New York Women's Bar Association, 132 East 43rd Street, #716, The Chrysler Building, New York, NY, 10017-4019
Message from the President
Military Matters

As the war in Iraq continues, I have been reflecting on the lives of our troops and their families. My dad was in the military for 32 years, and he saw action in the Pacific at the end of WWII and in Viet Nam. As I have often joked, we didn’t clean up the yard in my family, we “policed the area.” There are many wonderful things about military service, including discipline, honor and even adventure. My family lived in all sorts of places – from Boston to the Deep South, from New Mexico to Alaska, and even to France. On the other hand, we moved 20 times before I was 21. It was often impossible to maintain friendships, and you had to reinvent yourself in every new location. It is probably no coincidence that while I love to travel, I set down roots in New York City and haven’t moved since.

Many of my best qualities come from the life I lived as a child. Moving so often forced me to learn how to adjust quickly, and I can talk to almost anyone about almost anything. Yet there were things I experienced that were very troubling. I remember babysitting for one Colonel’s family and seeing telling evidence that he ruled the house with an iron fist. I was only a young teenager and had little power to affect the situation, but it stayed with me. Domestic violence in the military is a scourge, and there are few avenues for victims when their abusers are in the military. The frequent moves are very isolating and make it even more difficult to find a safe haven. In addition, the chain of command tends to credit the word of an “officer and gentleman” over that of the spouse or family members.

The scandal of the Air Force Academy exemplifies many of the challenges faced by victims of sexual abuse in the military. A shocking number of women cadets reported that they were sexually abused or even raped. When they complained, however, they often found themselves written up on charges. The Academy’s policy of “no tolerance” for the violation of rules, no matter how small, meant that a cadet who was raped when she went to a party where alcohol was served would frequently be written up or even discharged for violating rules regarding alcohol, while her rapist often would never be charged at all. Women cadets learned quickly there was no avenue for them to seek redress, which emboldened the sexual predators even further. While the Air Force and Congressional scrutiny are forcing changes at the Academy, this “blame the victim” attitude is unfortunately still pervasive throughout the military.

Military life is also very difficult for people who are “different.” I had two gay brothers, and my father had great difficulty accepting them for who they really were. This is far from an isolated case. Recently, three high-ranking retired military officers – two Generals and an Admiral - “came out,” admitting they are gay and had to hide their true natures throughout their military careers. They persuasively argue that the military’s 10-year policy of “Don’t Ask, Don’t Tell” has been an unmitigated failure. It simultaneously denies personnel who are gay the opportunity for love and affection while making them live in fear that they will be caught and discharged for no reason other than their sexual orientation. This is simply wrong.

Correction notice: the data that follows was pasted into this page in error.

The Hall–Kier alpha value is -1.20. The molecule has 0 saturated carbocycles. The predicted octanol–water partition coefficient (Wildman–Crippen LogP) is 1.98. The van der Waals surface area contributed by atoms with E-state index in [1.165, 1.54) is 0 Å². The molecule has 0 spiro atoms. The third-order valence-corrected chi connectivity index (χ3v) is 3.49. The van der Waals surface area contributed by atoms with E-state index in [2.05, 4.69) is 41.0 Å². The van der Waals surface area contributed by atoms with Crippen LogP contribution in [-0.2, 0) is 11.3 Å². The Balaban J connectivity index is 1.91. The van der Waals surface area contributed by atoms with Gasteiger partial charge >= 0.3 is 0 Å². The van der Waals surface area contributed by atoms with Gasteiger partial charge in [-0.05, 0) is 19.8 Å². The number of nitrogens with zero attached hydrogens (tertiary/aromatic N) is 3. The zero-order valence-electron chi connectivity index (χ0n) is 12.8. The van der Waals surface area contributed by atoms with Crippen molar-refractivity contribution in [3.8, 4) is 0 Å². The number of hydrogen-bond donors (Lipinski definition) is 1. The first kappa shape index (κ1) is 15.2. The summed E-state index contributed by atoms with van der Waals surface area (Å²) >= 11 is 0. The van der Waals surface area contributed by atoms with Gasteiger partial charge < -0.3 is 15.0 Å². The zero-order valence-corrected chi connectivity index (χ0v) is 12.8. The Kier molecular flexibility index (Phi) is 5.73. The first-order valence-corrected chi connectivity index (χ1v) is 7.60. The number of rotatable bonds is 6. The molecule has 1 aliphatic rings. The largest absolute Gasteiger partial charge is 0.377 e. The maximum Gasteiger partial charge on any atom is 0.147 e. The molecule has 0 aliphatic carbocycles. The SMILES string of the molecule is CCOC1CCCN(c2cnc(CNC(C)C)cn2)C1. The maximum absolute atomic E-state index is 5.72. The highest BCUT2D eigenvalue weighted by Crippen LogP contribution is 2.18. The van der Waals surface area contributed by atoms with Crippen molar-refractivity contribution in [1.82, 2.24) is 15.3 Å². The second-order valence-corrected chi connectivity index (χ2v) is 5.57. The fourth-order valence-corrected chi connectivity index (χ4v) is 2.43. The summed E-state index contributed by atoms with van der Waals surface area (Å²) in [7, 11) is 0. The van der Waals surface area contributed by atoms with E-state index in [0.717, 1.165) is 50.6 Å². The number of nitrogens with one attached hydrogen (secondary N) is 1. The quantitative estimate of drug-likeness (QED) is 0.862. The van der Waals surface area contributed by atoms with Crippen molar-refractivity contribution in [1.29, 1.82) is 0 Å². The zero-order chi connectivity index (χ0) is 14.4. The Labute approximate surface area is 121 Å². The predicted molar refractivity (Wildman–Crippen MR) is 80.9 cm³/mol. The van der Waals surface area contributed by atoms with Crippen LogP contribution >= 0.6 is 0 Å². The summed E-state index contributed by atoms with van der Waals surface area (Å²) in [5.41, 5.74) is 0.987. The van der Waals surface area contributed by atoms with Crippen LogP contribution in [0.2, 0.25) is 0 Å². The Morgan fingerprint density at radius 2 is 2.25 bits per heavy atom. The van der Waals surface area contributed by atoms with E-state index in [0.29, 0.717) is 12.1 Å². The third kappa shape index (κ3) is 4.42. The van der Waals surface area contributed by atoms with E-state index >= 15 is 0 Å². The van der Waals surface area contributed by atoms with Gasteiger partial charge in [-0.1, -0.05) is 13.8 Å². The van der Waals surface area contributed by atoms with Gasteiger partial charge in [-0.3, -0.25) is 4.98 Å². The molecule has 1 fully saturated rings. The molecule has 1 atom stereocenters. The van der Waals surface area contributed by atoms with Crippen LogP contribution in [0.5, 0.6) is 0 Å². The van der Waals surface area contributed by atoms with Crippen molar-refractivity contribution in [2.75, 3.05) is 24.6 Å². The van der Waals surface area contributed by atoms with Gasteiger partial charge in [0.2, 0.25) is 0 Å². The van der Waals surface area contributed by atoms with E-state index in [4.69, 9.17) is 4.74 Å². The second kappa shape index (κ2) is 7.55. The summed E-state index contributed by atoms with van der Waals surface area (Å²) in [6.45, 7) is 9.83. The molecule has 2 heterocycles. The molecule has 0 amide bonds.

I was an Intelligence Analyst for the Justice Department for 10 years. A basic tenet in intelligence is that you want people in sensitive positions who have nothing to hide. People who are afraid of exposure are far more vulnerable to blackmail, and it is hard for people to live their lives with integrity and honor while they are being forced to live a lie and in fear. It would be so much better for society to learn to accept people and let them live their lives openly and honestly. This is precisely what the Massachusetts Supreme Court held in its recent Goodridge case recognizing domestic unions, and I can only hope the lesson will be learned by the military, as well.

Fortunately, the challenges faced by members of the military and their families have not been lost on our organization. WBASNY recently formed the Women and the Military Committee, which is working to ensure dignity and opportunities for women in military service and to provide support for military families. We applaud this effort, and I invite our members to provide their insights and energy to this issue.

Last month, I discussed the importance of membership, and I am pleased to report that our membership has increased substantially. We have a ways to go to meet our goal of more than 500 voting members by January, however. We are arranging for NYWBA information sessions at several law firms and at the New York courthouses. You can help. Just send us the name and address of potential members, and we will send them an invitation and membership form. Also, please be sure you have renewed!

Finally, our annual Reception Honoring Newly Elected and Appointed Judges will be held at Nicole’s on January 22, 2004. The Judge’s Reception is always a wonderful event. It is a great opportunity to network among your peers and meet members of the judiciary in a warm and inviting setting. Please join us.



November 2003

In her November 2003 column, NYWBA President Elizabeth Bryson discusses the importance and benefits of membership, as well as the recent visit of distinguished attorneys from Malaysia who were invited by the U.S. State Department to meet with NYWBA representatives. To view the President's message in full, click here.

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